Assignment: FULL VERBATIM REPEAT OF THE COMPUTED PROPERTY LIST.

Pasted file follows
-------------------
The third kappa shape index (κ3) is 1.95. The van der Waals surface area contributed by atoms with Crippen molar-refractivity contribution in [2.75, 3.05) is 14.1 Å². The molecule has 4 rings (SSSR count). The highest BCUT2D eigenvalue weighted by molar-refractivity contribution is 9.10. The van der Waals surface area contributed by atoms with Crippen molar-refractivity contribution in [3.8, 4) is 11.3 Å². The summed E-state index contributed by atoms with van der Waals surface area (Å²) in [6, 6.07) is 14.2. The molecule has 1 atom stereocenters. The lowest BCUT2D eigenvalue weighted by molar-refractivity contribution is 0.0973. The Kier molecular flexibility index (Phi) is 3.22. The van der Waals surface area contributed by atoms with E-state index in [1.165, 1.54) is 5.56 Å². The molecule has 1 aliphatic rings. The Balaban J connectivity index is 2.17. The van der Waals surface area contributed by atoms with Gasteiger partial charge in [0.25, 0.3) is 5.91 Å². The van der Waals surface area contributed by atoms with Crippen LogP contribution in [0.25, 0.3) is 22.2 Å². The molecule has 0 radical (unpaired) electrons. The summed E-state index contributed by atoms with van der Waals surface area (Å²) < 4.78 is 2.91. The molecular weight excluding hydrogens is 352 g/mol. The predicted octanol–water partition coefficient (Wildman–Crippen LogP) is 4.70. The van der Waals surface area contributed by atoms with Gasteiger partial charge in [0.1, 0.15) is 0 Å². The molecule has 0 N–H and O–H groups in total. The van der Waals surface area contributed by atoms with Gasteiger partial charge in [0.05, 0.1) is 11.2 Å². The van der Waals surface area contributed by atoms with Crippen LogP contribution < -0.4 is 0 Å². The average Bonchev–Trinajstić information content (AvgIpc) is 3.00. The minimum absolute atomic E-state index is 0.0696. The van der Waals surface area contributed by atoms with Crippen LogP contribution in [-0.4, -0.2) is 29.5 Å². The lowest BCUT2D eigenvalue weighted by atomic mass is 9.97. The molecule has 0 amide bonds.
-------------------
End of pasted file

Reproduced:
The third kappa shape index (κ3) is 1.95. The van der Waals surface area contributed by atoms with Crippen molar-refractivity contribution in [2.75, 3.05) is 14.1 Å². The molecule has 4 rings (SSSR count). The highest BCUT2D eigenvalue weighted by molar-refractivity contribution is 9.10. The van der Waals surface area contributed by atoms with Crippen molar-refractivity contribution in [3.8, 4) is 11.3 Å². The summed E-state index contributed by atoms with van der Waals surface area (Å²) in [6, 6.07) is 14.2. The molecule has 1 atom stereocenters. The lowest BCUT2D eigenvalue weighted by molar-refractivity contribution is 0.0973. The Kier molecular flexibility index (Phi) is 3.22. The van der Waals surface area contributed by atoms with E-state index in [1.165, 1.54) is 5.56 Å². The molecule has 1 aliphatic rings. The Balaban J connectivity index is 2.17. The van der Waals surface area contributed by atoms with Gasteiger partial charge in [0.25, 0.3) is 5.91 Å². The van der Waals surface area contributed by atoms with Crippen LogP contribution in [0.25, 0.3) is 22.2 Å². The molecule has 0 radical (unpaired) electrons. The summed E-state index contributed by atoms with van der Waals surface area (Å²) < 4.78 is 2.91. The molecular weight excluding hydrogens is 352 g/mol. The predicted octanol–water partition coefficient (Wildman–Crippen LogP) is 4.70. The van der Waals surface area contributed by atoms with Gasteiger partial charge in [0.1, 0.15) is 0 Å². The molecule has 0 N–H and O–H groups in total. The van der Waals surface area contributed by atoms with Gasteiger partial charge in [0.05, 0.1) is 11.2 Å². The van der Waals surface area contributed by atoms with Crippen LogP contribution < -0.4 is 0 Å². The average Bonchev–Trinajstić information content (AvgIpc) is 3.00. The minimum absolute atomic E-state index is 0.0696. The van der Waals surface area contributed by atoms with Crippen LogP contribution in [-0.4, -0.2) is 29.5 Å². The lowest BCUT2D eigenvalue weighted by atomic mass is 9.97. The molecule has 0 amide bonds.